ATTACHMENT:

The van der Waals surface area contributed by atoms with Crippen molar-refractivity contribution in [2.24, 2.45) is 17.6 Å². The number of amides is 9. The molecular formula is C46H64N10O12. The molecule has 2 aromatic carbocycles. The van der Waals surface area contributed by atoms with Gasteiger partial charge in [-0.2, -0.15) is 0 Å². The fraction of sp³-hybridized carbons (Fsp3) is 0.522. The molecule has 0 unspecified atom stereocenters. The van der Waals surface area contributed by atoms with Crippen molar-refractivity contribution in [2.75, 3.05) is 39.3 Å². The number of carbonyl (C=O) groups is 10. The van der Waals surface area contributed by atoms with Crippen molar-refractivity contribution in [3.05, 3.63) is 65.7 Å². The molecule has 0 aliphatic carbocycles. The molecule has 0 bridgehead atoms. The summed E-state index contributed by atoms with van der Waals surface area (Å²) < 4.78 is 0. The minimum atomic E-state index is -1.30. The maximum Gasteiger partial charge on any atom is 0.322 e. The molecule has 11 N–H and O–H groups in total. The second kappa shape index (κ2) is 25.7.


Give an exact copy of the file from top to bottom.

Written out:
The van der Waals surface area contributed by atoms with Crippen molar-refractivity contribution in [2.24, 2.45) is 17.6 Å². The number of amides is 9. The molecular formula is C46H64N10O12. The molecule has 2 aromatic carbocycles. The van der Waals surface area contributed by atoms with Gasteiger partial charge in [-0.2, -0.15) is 0 Å². The fraction of sp³-hybridized carbons (Fsp3) is 0.522. The molecule has 0 unspecified atom stereocenters. The van der Waals surface area contributed by atoms with Crippen molar-refractivity contribution in [2.75, 3.05) is 39.3 Å². The number of carbonyl (C=O) groups is 10. The van der Waals surface area contributed by atoms with Crippen molar-refractivity contribution in [3.05, 3.63) is 65.7 Å². The molecule has 0 aliphatic carbocycles. The molecule has 0 bridgehead atoms. The summed E-state index contributed by atoms with van der Waals surface area (Å²) < 4.78 is 0. The minimum atomic E-state index is -1.30. The maximum Gasteiger partial charge on any atom is 0.322 e. The molecule has 11 N–H and O–H groups in total. The second kappa shape index (κ2) is 25.7.